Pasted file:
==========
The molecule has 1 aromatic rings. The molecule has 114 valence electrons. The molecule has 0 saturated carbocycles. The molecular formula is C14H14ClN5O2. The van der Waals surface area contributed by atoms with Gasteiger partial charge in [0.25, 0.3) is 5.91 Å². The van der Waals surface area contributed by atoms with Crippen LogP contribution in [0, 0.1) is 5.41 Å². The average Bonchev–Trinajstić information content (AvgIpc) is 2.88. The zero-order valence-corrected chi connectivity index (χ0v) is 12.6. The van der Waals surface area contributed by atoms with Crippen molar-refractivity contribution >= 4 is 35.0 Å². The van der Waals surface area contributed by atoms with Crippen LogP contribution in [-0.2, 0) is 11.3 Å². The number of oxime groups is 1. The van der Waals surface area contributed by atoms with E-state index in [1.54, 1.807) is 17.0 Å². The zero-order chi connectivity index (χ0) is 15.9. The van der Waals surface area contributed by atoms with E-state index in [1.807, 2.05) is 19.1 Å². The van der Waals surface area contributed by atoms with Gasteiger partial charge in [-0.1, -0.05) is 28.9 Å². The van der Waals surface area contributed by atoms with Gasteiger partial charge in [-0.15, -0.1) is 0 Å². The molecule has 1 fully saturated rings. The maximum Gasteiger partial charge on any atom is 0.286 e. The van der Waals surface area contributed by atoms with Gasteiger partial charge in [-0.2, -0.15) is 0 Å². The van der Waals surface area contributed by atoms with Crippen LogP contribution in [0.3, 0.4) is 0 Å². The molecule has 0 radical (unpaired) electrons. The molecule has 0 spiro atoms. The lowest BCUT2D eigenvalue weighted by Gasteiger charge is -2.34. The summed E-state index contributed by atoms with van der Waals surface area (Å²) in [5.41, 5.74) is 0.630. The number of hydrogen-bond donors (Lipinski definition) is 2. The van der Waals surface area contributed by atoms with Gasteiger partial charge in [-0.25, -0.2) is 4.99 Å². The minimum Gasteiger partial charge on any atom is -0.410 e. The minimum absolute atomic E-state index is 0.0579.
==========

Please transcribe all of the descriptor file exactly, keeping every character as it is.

The molecule has 1 aromatic rings. The molecule has 114 valence electrons. The molecule has 0 saturated carbocycles. The molecular formula is C14H14ClN5O2. The van der Waals surface area contributed by atoms with Gasteiger partial charge in [0.25, 0.3) is 5.91 Å². The van der Waals surface area contributed by atoms with Crippen LogP contribution in [0, 0.1) is 5.41 Å². The average Bonchev–Trinajstić information content (AvgIpc) is 2.88. The zero-order valence-corrected chi connectivity index (χ0v) is 12.6. The van der Waals surface area contributed by atoms with Crippen molar-refractivity contribution >= 4 is 35.0 Å². The van der Waals surface area contributed by atoms with Crippen LogP contribution in [-0.2, 0) is 11.3 Å². The number of oxime groups is 1. The van der Waals surface area contributed by atoms with E-state index in [1.54, 1.807) is 17.0 Å². The zero-order chi connectivity index (χ0) is 15.9. The van der Waals surface area contributed by atoms with E-state index in [1.807, 2.05) is 19.1 Å². The van der Waals surface area contributed by atoms with Gasteiger partial charge in [-0.1, -0.05) is 28.9 Å². The van der Waals surface area contributed by atoms with Gasteiger partial charge in [-0.15, -0.1) is 0 Å². The molecule has 1 fully saturated rings. The maximum Gasteiger partial charge on any atom is 0.286 e. The van der Waals surface area contributed by atoms with Gasteiger partial charge in [-0.2, -0.15) is 0 Å². The van der Waals surface area contributed by atoms with Crippen LogP contribution in [0.3, 0.4) is 0 Å². The molecule has 0 radical (unpaired) electrons. The molecule has 0 spiro atoms. The lowest BCUT2D eigenvalue weighted by Gasteiger charge is -2.34. The summed E-state index contributed by atoms with van der Waals surface area (Å²) in [5.41, 5.74) is 0.630. The number of hydrogen-bond donors (Lipinski definition) is 2. The van der Waals surface area contributed by atoms with Gasteiger partial charge in [-0.25, -0.2) is 4.99 Å². The minimum Gasteiger partial charge on any atom is -0.410 e. The minimum absolute atomic E-state index is 0.0579.